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ODEP Rating System

Implant manufacturers are invited to submit data regarding their orthopaedic implant products to ODEP in a defined format (an ODEP submission form). The Panel reviews this submission and rates the strength of the evidence presented by the manufacturer, resulting in the award (or not) of an ODEP rating.

Benchmarking starts before an implant is used in significant numbers. This is called the Pre-Entry stage. Full benchmarking starts at year 3 and manufacturers have to continue submitting data on a regular basis to achieve the higher benchmarks, as described below.

A lower ODEP rating number does not necessarily indicate that an implant is not as good as an implant with a higher number.  Rather, it means that there is not the number of years of use / evidence at that point in time to support a higher value.

Similarly, the letters “B”, “A” and “A*” refer to the strength of evidence provided by the manufacturer – with registry data typically carrying more weight than a peer reviewed publication, which in turn would carry more weight than an in-house manufacturer-initiated study.

Implants are expected to progress through the rating benchmarks from pre-entry through 3, 5, 7, 10, 13 and 15, as data becomes available.  Failure to follow this progression within a defined timescale will result in removal of a product’s ODEP rating.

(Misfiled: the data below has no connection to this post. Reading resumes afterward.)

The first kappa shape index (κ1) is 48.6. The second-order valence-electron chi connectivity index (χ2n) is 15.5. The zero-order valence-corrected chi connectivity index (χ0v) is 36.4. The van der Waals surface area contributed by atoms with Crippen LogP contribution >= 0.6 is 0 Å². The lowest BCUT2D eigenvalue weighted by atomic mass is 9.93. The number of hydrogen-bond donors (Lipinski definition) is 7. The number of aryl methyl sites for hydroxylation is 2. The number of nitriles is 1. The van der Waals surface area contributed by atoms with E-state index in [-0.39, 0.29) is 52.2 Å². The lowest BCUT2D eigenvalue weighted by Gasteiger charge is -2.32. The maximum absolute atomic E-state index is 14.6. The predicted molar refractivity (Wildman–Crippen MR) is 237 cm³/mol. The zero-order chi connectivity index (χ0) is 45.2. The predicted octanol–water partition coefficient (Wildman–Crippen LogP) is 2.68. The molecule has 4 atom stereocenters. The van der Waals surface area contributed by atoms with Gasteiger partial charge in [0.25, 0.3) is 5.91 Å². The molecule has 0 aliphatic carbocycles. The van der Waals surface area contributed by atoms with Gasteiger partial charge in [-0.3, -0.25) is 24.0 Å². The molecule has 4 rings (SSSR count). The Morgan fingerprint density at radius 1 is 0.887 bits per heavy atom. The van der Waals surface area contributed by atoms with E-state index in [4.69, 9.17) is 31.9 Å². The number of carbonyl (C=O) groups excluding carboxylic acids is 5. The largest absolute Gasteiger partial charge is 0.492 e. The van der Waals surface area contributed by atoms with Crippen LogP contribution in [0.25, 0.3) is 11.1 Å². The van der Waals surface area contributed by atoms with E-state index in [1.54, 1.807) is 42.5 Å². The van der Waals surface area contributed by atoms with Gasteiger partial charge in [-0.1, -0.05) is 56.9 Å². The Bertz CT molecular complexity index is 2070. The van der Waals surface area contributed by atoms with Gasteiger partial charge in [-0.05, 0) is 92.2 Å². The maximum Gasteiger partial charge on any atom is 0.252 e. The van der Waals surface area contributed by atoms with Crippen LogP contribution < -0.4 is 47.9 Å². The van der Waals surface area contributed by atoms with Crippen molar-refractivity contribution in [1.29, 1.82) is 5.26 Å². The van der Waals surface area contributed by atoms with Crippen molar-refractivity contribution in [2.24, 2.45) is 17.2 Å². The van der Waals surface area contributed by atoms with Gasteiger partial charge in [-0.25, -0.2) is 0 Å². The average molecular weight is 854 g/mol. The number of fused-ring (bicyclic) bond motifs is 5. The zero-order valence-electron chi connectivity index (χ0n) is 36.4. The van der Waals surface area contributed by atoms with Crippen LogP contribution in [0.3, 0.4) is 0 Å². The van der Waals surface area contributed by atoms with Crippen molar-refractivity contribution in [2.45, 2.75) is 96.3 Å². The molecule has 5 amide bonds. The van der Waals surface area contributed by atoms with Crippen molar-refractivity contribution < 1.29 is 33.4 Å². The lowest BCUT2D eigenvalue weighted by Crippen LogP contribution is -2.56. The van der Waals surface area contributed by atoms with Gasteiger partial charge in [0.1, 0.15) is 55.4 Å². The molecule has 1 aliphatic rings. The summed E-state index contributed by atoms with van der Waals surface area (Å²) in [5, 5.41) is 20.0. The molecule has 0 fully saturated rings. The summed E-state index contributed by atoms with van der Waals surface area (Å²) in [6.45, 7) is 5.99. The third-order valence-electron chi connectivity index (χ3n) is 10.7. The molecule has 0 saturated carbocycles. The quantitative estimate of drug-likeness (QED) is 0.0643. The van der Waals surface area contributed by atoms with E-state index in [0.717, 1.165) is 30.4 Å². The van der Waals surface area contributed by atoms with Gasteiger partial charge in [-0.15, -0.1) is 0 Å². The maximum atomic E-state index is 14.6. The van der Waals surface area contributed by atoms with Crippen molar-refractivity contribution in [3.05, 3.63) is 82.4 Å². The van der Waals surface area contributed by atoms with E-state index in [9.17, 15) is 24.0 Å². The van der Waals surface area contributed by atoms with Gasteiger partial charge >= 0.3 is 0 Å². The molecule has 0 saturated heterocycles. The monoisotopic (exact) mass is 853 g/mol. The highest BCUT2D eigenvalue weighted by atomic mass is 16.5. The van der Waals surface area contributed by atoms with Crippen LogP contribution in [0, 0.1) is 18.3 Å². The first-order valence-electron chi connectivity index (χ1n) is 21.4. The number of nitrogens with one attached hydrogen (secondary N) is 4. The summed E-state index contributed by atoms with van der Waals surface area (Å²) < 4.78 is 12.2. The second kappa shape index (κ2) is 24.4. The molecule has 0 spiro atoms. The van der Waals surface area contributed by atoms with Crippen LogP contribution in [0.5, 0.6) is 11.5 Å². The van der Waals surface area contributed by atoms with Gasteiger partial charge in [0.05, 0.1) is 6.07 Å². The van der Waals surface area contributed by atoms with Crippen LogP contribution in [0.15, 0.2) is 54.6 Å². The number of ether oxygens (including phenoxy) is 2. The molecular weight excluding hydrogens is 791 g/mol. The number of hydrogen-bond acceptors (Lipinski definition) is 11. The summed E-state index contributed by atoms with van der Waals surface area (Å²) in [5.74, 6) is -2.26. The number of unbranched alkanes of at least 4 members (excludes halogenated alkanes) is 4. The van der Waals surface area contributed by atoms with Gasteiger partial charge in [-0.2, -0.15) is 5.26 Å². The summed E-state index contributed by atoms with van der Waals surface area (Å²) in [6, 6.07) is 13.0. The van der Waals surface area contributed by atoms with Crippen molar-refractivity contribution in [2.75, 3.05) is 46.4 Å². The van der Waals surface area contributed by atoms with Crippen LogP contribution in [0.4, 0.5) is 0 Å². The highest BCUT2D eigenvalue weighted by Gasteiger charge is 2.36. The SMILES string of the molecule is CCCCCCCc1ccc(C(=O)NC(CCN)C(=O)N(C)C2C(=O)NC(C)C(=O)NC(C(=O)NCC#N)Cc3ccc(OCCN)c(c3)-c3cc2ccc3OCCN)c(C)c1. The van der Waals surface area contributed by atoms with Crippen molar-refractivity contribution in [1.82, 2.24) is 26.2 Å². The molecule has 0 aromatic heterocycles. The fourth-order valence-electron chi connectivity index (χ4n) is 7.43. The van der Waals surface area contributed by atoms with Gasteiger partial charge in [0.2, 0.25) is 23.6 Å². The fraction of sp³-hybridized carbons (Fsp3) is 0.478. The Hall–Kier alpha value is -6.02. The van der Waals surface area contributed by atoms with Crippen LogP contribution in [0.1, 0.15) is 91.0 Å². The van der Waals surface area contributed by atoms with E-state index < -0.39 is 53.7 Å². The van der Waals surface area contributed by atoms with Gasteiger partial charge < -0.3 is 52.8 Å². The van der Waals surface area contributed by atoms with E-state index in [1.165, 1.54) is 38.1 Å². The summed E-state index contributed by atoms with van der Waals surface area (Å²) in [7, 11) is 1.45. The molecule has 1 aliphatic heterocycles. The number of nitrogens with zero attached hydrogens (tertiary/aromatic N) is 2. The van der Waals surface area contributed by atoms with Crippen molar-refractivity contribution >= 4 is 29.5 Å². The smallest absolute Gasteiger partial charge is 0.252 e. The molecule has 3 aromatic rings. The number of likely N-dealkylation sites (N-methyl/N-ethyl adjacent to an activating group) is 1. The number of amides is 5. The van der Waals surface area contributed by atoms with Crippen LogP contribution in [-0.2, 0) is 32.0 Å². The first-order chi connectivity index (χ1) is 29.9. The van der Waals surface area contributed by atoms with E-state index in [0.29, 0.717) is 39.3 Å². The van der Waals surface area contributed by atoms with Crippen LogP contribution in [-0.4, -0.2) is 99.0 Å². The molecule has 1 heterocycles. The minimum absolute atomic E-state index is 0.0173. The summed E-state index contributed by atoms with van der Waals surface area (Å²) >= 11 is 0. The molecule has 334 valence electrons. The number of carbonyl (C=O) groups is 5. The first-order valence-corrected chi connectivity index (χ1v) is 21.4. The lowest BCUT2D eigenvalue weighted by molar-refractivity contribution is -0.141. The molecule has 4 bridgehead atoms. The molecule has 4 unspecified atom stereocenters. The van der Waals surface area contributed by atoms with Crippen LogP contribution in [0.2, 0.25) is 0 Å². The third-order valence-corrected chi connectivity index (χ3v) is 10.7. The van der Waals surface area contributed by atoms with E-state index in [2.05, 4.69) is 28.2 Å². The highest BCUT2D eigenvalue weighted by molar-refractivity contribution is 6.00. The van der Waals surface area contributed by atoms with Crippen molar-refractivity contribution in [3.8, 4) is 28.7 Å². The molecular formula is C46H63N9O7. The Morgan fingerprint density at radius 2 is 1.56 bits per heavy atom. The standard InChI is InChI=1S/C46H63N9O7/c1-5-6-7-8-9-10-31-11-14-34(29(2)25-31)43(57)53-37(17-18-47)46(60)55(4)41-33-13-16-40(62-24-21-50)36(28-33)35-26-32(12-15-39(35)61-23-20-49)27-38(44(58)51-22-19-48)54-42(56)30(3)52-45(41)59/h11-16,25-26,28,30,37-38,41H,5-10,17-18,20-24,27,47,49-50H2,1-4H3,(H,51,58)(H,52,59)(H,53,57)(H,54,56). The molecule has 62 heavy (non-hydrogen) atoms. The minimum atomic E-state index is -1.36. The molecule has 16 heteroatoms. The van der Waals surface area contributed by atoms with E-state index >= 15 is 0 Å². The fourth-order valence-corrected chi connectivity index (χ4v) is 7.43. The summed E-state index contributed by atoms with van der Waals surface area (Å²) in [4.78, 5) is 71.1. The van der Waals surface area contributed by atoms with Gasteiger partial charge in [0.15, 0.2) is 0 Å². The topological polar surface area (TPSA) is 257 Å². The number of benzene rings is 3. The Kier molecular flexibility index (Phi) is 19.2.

ODEP reviews implant data at the product code (catalogue number) level.  This is to prevent “camouflage” where variants of implants can exist within a well-established brand name. For example, a “new” tray for a knee replacement may be introduced within a well-established brand name but might be reported as (for example) 3A rather than (for example) 10A of the more established implants within the brand.

The table below summarises the various elements involved in a single ODEP rating. NB! Please always refer to the full criteria for the relevant device when making a submission.


Ratings' Validity

Unless otherwise specified, the 3-, 5, and 13-year ratings are valid for 2 years, and the 7-, 10- and 15-year ratings are valid for 3 years. ODEP may extend the validity of existing ratings by a 12-months’ “grace period”, to allow manufacturers to collect their clinical data that would demonstrate further progress through the benchmarks.

Products with the ODEP Pre-Entry status do not have the option of staying at Pre-Entry past 5 years unless the manufacturer can demonstrate exceptional circumstances. After 3 years manufacturers must produce annual data to confirm that the implant is not doing badly even if they do not have enough data to reach a year 3 benchmark.

The Pre-Entry A* status stays with the product as long as it is being monitored through the Beyond Compliance programme (unless the manufacturer progresses the implant through higher ODEP benchmarks, e.g. 3A, etc). If the product leaves Beyond Compliance before reaching the next benchmark, its rating is downgraded to the Pre-Entry status on the day of the withdrawal from Beyond Compliance.

Please note that there are also certain conditions, where ODEP requests a resubmission within 6 to 12 months’ time. This request is often made when the product’s confidence intervals are too close to the benchmark. If the Panel’s request is not met by the manufacturer and no submission is made within the specified period, the product’s rating will lapse, as no grace period applies in such cases.

The validity of product ratings is provided to the manufacturers when new ratings are granted; it is also reflected on the ODEP website (see the “ODEP Ratings due for renewal” section of each product listing), and on the Digital Certificates.

Patient Matched Implants and Ratings for Knee Replacement